They allowed incitement to violence against protesters fighting for racial justice in America in the wake of George Floyd, Breonna Taylor, Tony McDade, Ahmaud Arbery, Rayshard Brooks and so many others. They named Breitbart News a “trusted news source” and made The Daily Caller a “fact checker” despite both publications having records of working with known white nationalists. They turned a blind eye to blatant voter suppression on their platform. Could they protect and support Black users? Could they call out Holocaust denial as hate? Could they help get out the vote? They absolutely could. But they are actively choosing not to do so. 99% of Facebook’s $70 billion is made through advertising. Who will advertisers stand with? Let’s send Facebook a powerful message: Your profits will never be worth promoting hate, bigotry, racism, antisemitism and violence.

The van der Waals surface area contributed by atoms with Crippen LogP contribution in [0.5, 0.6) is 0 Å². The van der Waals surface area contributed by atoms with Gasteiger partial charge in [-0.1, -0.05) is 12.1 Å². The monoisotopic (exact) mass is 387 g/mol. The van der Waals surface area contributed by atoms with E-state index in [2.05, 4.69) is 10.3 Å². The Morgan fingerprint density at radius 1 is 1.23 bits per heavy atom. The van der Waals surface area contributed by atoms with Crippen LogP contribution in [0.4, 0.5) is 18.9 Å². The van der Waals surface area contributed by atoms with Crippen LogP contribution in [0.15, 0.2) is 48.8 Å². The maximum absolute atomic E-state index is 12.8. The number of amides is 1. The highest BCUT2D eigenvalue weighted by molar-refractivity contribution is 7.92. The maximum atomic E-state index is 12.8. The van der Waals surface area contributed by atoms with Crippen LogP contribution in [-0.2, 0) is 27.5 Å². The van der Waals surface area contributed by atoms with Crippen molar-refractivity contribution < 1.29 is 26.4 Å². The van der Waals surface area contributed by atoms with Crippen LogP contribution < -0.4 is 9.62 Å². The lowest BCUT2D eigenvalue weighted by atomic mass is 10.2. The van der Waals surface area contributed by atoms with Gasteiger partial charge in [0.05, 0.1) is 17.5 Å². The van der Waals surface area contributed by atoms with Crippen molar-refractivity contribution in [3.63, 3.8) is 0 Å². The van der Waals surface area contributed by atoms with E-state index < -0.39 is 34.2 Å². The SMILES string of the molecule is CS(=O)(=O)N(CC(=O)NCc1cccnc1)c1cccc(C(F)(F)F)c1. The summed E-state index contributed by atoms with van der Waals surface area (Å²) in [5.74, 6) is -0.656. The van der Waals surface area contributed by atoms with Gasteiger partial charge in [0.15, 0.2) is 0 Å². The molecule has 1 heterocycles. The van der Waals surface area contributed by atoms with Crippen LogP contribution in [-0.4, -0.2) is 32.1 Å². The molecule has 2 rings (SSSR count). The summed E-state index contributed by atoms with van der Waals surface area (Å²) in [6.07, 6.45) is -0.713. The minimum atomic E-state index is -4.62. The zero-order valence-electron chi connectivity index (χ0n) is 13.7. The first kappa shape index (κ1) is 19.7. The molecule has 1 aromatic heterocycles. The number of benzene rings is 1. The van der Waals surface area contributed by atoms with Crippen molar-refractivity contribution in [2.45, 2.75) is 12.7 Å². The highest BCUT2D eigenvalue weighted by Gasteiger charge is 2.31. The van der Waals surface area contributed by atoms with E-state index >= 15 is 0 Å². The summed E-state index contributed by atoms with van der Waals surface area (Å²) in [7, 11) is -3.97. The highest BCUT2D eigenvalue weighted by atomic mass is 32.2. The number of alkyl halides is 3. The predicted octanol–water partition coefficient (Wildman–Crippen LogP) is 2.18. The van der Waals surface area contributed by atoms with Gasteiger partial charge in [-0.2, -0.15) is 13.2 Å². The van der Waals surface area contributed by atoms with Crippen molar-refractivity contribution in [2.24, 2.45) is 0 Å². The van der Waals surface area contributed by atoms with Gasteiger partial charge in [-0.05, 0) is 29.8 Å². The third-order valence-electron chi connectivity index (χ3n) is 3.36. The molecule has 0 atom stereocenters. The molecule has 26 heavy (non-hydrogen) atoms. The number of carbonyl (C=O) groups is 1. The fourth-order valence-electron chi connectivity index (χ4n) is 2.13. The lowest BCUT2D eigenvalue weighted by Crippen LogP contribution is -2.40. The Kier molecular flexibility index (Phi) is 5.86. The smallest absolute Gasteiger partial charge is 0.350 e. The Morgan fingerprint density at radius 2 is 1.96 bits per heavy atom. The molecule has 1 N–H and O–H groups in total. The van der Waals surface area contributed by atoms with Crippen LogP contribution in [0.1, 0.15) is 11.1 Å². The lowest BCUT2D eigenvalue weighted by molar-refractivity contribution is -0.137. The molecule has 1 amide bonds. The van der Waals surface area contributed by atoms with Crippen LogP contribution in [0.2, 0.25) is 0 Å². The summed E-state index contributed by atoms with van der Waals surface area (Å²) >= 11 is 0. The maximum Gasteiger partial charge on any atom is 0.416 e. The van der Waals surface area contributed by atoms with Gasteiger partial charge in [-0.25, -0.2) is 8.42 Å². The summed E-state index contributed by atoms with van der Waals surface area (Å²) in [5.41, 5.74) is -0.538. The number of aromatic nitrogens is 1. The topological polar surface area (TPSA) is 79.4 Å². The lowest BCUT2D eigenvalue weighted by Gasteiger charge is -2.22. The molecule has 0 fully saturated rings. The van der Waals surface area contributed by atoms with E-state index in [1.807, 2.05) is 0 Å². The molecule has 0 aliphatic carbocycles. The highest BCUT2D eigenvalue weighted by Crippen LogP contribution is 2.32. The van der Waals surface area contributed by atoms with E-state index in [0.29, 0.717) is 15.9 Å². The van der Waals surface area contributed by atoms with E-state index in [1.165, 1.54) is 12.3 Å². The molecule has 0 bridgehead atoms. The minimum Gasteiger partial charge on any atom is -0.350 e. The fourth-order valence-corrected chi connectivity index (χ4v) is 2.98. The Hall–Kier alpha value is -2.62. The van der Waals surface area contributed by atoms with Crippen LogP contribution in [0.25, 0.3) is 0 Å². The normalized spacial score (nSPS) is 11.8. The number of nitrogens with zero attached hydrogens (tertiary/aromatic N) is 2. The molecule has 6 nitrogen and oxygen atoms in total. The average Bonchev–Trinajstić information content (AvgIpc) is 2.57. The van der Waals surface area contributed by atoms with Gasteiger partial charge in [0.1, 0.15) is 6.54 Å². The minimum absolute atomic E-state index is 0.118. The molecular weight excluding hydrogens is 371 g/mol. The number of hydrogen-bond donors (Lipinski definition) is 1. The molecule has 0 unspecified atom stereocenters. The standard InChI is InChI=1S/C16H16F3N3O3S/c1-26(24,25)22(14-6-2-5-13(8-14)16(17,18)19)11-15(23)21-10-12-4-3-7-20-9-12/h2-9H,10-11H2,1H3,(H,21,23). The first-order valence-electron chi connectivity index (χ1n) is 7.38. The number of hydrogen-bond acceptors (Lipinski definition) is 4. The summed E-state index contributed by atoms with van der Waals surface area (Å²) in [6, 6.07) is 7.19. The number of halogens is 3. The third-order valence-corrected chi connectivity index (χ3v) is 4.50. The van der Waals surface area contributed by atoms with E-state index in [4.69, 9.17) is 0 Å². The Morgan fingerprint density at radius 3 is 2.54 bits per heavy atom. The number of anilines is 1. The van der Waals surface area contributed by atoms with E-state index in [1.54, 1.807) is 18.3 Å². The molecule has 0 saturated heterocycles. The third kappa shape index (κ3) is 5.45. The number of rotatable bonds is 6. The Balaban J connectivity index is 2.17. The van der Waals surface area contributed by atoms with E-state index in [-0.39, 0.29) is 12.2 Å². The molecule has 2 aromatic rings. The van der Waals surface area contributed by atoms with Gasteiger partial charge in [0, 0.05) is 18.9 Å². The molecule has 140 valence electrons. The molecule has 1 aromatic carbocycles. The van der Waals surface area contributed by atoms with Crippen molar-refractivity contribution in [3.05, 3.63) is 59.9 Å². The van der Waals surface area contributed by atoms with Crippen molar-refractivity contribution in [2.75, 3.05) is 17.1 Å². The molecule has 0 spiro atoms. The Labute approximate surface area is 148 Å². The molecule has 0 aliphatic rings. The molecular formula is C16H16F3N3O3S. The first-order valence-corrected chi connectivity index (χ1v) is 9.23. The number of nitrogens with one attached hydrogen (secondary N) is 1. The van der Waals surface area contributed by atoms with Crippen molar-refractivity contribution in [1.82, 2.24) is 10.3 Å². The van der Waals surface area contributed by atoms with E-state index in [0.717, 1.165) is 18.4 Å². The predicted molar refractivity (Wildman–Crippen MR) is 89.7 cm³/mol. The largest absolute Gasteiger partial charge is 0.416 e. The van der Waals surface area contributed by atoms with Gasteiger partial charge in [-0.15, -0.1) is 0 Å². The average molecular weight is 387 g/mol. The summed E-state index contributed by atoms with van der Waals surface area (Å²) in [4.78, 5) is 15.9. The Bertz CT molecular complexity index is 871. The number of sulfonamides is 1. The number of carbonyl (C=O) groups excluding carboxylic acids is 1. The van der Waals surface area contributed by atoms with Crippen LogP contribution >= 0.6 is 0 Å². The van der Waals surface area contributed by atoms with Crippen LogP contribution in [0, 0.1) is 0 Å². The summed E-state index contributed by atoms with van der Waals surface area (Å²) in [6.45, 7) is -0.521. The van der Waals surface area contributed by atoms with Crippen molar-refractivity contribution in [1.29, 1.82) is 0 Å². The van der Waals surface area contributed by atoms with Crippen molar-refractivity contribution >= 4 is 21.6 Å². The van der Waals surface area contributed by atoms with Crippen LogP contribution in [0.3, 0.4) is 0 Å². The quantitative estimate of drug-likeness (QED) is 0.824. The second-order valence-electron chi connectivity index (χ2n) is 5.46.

It’s not going to be easy. Facebook works. You can target the right audiences and convert them into sales (and in regular times, butts in seats). Facebook’s own research shows that for every dollar spent, movies see an $8 return. Posts need paid promotion to get any attention. And with the film business almost completely online now, we need customer acquisition via social media perhaps more than ever. Yes, Republicans watch films, too, but this shouldn’t be just about right vs. left.

When password management app Dashlane joined the boycott June 22, CMO Joy Howard wrote: “Facebook’s engagement-focused algorithms stoke social flames by amplifying opinions that otherwise would live at the fringes. This drive to polarity is baked into the product.”